Three surprising ways to lower your data usage

Changing your go-to apps can save you megabytes or more in mobile data.

Sarah Jacobsson Purewal Freelance Writer
Sarah is a freelance writer and CNET How To blogger. Her main focus is Windows, but she also covers everything from mobile tech to video games to DIY hardware projects. She likes to press buttons and see what happens, so don't let her near any control panels.
Sarah Jacobsson Purewal
3 min read

Sarah Jacobsson Purewal/CNET

Unless you're still rocking an unlimited data plan, you probably know the basics of data management -- no streaming, online gaming or downloading large apps when you're not hooked up to Wi-Fi. But what if you're being conservative with your data usage and still bumping up against your monthly limits? Here are three ways to make sure you're not wasting a single kilobyte.

Switch your maps program

You might not even realize that your maps program uses data -- after all, it's a GPS service, right? Wrong. It absolutely uses data, especially if you're using the built-in navigation service, turn-by-turn directions, watching traffic or checking out the satellite mode. While this might not make a huge data dent if you have a short commute, road warriors need to be vigilant.

Both Google Maps and Apple Maps have offline modes (though Apple Maps' offline mode is on the down-low; to get to it, you'll need to put your phone in Airplane Mode). These let you see a small portion of a downloaded map for navigation. But if you're tied to your GPS navigation, offline maps aren't terribly useful.

Luckily, there's a way to get GPS navigation and turn-by-turn directions without going online: the CoPilot GPS app. For $7.99, CoPilot (Android, iOS, Windows Phone) gives you 2D offline street maps and full navigation for the US. For additional fees, you can get extra maps, navigation in Canada and active traffic reports. There's a UK version for £15.99 and an Australian version for AU$39.99.

Go basic with your inbox

You already know that downloading (and uploading) large attachments over your data connection is not a great idea. But just opening messages can eat up valuable data, especially if they're full of schmancy signatures and other rich-text nonsense. Gmail and iCloud users can download Dropbox's Mailbox app (Android, iOS), which is nifty for a few reasons, but it will also save you some data. This app nixes all rich-text formatting in messages, so you can read your emails in boring, data-saving black text. It will show HTML messages and attachments, though.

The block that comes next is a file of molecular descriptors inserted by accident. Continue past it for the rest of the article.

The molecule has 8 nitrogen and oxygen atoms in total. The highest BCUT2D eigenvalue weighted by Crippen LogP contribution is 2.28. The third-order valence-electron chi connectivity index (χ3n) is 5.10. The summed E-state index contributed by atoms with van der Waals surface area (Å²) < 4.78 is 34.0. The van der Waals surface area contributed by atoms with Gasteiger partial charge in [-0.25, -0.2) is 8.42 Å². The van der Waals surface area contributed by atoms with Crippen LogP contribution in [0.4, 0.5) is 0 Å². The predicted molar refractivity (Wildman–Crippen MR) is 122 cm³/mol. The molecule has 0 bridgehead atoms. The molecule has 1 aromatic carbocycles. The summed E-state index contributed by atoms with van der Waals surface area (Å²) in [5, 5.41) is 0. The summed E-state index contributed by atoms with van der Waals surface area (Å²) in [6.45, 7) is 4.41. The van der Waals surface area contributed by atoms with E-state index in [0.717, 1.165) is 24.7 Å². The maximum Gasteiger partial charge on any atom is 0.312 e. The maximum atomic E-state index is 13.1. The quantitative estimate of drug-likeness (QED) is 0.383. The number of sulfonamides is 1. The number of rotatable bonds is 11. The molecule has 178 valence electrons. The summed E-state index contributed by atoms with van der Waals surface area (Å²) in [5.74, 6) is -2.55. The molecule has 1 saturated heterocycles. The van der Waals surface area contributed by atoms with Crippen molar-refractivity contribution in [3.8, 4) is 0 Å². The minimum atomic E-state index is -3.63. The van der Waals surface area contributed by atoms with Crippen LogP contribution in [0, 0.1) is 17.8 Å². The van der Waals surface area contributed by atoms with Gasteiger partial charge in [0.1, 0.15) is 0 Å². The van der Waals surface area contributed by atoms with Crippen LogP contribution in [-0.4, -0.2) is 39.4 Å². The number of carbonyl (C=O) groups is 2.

Find a more efficient browser

Your default browser app isn't doing you any favors -- if you want to browse the Web and keep your data in check, you need to download a more efficient browser. Opera Mini (Android, iOS, Windows Phone) helps you save data primarily by compressing Websites before it sends them to your phone, but it also has some cool data-saving features such as "video boost" (which reduces buffering and optimizes clips) and the option to voluntarily reduce image quality or even turn off image loading altogether.

Sarah Jacobsson Purewal/CNET

For those times when you have lots of data (or you're on Wi-Fi), Opera lets you turn off its data-saving features so you can get a full browser experience. To access Opera Mini's data-saving options, just tap the O at the bottom of the screen and tap the area that says Savings Enabled.

Sarah Jacobsson Purewal/CNET

Google's Chrome app (Android, iOS), which is, weirdly, not the default browser for all Android devices, also helps you save data while you're browsing. Open up Chrome, tap the three dots to open the main menu, tap Settings and tap Bandwidth. Tap Data Saver to turn data saving on or off. When Data Saver is on, Chrome will first compress pages through the Google server before it downloads them on your device.